My question relates to the key in Kenneth Smith's handbook of 1969.  I have a female specimen swept locally two days ago which keys out to L. nigrociliata.  My first assumption (that I had the very common L. lutea) falls at the first fence where the decision is based upon a bristle on the middle tibia - which my specimen has and lutea does not.  The key also points to females of nigrociliata having wing vein a1 ending 'very much beyond' the m fork, as mine does.

My query is: are Ken Smith's keys the best we have, and are they trustworthy.


The Handbook keys work well in most cases, but Lonchoptera, especially lutea, are very variable in colour, and sometimes in chaetotaxy as well. Your specimen has a left fore tibia with what appears to be a dorsal bristle about 1/3 from the base. The right fore tibia appears to have a dorsal bristle about 2/3 from the base. This would fit with lutea (having lost a couple of bristles). L. lutea very occasionally has a short av bristle on the mid tibia (as can nitidifrons). There are some pale post-occipital bristles on your specimen, more typical of lutea than nigrociliata.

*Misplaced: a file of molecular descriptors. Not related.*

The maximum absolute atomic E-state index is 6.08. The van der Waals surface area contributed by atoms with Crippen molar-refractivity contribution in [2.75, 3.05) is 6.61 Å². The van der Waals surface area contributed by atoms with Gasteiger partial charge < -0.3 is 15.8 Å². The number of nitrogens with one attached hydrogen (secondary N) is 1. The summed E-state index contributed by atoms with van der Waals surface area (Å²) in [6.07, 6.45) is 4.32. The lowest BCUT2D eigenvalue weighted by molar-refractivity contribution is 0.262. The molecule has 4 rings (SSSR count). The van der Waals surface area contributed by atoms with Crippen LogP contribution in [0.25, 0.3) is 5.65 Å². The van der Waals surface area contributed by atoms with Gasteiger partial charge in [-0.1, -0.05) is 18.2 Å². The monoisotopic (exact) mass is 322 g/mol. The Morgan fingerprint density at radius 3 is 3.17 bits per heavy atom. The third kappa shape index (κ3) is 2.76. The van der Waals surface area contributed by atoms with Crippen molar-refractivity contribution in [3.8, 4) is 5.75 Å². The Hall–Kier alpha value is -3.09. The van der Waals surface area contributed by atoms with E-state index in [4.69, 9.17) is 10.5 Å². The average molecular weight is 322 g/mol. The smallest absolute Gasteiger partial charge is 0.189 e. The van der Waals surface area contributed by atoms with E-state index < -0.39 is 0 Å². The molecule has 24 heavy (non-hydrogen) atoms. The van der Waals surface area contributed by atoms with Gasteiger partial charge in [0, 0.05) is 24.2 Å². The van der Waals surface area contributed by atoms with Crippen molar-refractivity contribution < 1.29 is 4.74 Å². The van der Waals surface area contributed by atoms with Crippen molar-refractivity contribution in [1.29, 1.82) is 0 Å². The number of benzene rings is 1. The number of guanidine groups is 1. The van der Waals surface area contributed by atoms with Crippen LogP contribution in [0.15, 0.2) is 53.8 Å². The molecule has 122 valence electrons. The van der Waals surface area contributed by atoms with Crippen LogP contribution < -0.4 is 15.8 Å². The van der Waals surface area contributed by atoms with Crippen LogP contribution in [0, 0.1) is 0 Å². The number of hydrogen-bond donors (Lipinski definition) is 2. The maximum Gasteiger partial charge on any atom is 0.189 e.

I would ask what the habitat was. If you swept it near a stony stream or fast-flowing river (especially one with shingle), then nigrociliata is likely. If you were nowhere near such water, then I think your first assumption (lutea) is probable.

Thanks Tony for this useful info. The problem with the key in Ken Smith's handbook is that it starts by distinguishing two groups by the presence or absence of an anteroventral bristle on the distal half of the middle tibia.  The attached picture clearly shows such a bristle - hence my query.  If L. lutea occasionally has this second bristle I can't get much further.  But there is also the point about the end of vien a1 relative to the m-fork.